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How Sonet is coming to customer premises.

There is perhaps no other change affecting data communications as dramatic as the tremendous amount of fiber cable deployed throughout North America over the past decade. But because of the proprietary nature of fiber implementation, its bandwidth capacity has yet to be fully exploited for digital transmission.

The emerging Synchronous Optical Network (Sonet) has only recently become standardized, but will eventually allow the full potential of fiber optics to be realized.

In addition to specifying a standard fiber-optic interface, worldwide Sonet standards currently specify transmission rates that start at 51.84 Mb/s and reach to 2.488 Gb/s. The long-term ramifications of this standard are far-reaching: Throughout this decade, Sonet will gradually replace the asynchronous networks of today.

With essentially the same fiber cable that supports asynchronous networks, transmission capacity can be increased a thousandfold by using end-to-end Sonet equipment. Sonet also offers:

* Standard optical interface. Currently the conversions between electrical and optical signals are proprietary and vary among vendors. This limits product selection and configuration flexibility, while increasing dependence on a single vendor. Sonet changes all that.

* Network management. Bandwidth may be managed to the DSO (64 kb/s) level to provide maximum control of bandwidth, regardless of carrier.

* Functional support. Complies with B8ZS and ESF signaling formats to ensure optimal network performance.

The basic building blocks of a Sonet-compliant private network node include a terminal multiplexer, an add-drop multiplexer and fiber transmission modules connected to a Sonet-equipped T1 multiplexer under the control of a sophisticated transport management system (TMS).

This configuration is exemplified by General DataComm's Megamux-S/TMS, an intelligent networking T1 multiplexer equipped with Sonet-compliant interfaces. The configuration provides a smooth migration path from the T1 world into the Sonet world--without prematurely antiquating the installed base of customer premises equipment.

Configuration scenario

When the multi-node private network outgrows its T1 (1.544 MB/s) boundaries, the terminal multiplexer becomes the first gateway into the Sonet world.

In a typical point-to-point configuration, a terminal multiplexer at the telephone company central office is paired with a terminal multiplexer at the customer premises. This provides a transparent Sonet interface for T1 nodes, placing up to 28 DS1 signals in the Sonet payload at 51.84 MB/s. For further networking flexibility, the terminar multiplexer can be combined with the add-drop multiplexer to form a multipoint transmission system that can add or drop DS1 and/or DS0 bundles from the T1 multiplexer nodes along the route.

The add-drop multiplexer shares high- and low-speed port capabilities with the terminal multiplexer, but can be equipped to perform DS0 as well as DS1 grooming. This means the add-drop multiplexer can act as a digital cross-connect system, separating lower-speed signals from the Sonet payload.

With the fiber transmission system, users can prepare for bandwidth requirements higher than OC-1. Depending on the fiber transmission system used, it can transport any combination of up to three STS-1 (Synchronous Transport Signal, Level 1) or DS3 signals at an OC-3 (Optical Carrier, Level 3) line rate of 155.52 Mb/s, or it can transport up to 12 STS-1 or DS3 signals at an optical OC-12 line rate of 622.08 Mb/s.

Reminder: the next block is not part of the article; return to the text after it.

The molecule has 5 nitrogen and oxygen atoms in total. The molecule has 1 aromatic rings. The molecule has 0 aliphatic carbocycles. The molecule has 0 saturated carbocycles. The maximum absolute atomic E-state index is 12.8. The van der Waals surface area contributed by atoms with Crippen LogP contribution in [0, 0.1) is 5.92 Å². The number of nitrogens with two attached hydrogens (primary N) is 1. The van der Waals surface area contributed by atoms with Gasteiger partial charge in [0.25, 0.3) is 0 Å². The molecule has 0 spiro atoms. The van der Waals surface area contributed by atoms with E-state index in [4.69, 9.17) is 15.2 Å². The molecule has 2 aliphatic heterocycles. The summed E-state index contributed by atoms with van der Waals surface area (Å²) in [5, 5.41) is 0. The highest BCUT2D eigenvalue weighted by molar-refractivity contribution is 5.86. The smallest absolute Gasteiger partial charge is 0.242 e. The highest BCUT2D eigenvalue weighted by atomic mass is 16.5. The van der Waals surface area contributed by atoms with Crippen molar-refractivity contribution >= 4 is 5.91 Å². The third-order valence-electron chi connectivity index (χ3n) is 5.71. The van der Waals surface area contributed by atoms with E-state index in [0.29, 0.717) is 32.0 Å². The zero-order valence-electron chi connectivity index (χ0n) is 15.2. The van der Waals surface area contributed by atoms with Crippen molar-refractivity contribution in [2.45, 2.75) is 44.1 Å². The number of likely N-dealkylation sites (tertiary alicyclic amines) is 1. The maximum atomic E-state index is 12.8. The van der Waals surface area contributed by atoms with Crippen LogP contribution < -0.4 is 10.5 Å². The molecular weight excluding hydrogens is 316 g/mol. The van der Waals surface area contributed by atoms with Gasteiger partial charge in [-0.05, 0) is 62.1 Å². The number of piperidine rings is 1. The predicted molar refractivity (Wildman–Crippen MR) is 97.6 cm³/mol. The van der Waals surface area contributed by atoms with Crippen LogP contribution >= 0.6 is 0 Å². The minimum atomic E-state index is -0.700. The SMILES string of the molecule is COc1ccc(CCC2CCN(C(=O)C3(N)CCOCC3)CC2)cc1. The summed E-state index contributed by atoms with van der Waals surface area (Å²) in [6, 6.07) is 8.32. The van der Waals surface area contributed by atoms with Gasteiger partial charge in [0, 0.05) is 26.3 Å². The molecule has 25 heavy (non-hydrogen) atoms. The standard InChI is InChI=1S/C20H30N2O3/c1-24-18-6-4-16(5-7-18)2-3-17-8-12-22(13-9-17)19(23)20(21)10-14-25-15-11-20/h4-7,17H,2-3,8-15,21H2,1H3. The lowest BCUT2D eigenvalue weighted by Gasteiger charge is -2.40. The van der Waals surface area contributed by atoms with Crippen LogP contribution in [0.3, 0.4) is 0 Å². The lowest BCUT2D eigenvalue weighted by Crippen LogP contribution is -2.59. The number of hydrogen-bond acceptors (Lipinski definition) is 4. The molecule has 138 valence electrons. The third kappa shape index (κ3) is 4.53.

Monitoring and control are handled via an integrated network management system which provides access to all Sonet overhead functions, as well as other network management capabilities. These capabilities include trouble ticket administration, customer report generation, multi-level operator security and system utilities.

Users: plan now for Sonet

Businesses must approach Sonet the way they approach their entry into new markets--with a well defined forecast and positioning strategy. Planning the level of commitment and the timing for Sonet should be as carefully thought out as any new business initiative.

As an international standard, Sonet permits truly global networking that is virtually insensitive to distance and time. High speeds cut network delays to a minimum and greatly expand the scope of long-haul transport.

Sonet's frame structure lets signals pass with equal ease through both public and private networks, supporting services based on FDDI and IEEE 802.6/DQDB, as well as proprietary "fast packet" and industry-standard frame relay architectures.

As Sonet becomes more widely available and the promised efficiencies and cost savings materialize, the way networks are designed, operated and managed will change. For carriers, timely and effective deployment of Sonet will determine the types of broadband services they can offer. For corporations, planning for Sonet will determine how the emerging broadband services will support new applications, how these applications can be integrated into various business operations and within what timeframes.

Clearly, the extent to which corporations can plan for Sonet deployment will impact their competitive position in the 1990s and beyond.
COPYRIGHT 1991 Nelson Publishing
No portion of this article can be reproduced without the express written permission from the copyright holder.
Copyright 1991 Gale, Cengage Learning. All rights reserved.

Article Details
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Title Annotation:Fiber-Optic Networks; Synchronous Optical Network
Author:Davidson, Robert P.; Muller, Nathan J.
Publication:Communications News
Date:Dec 1, 1991
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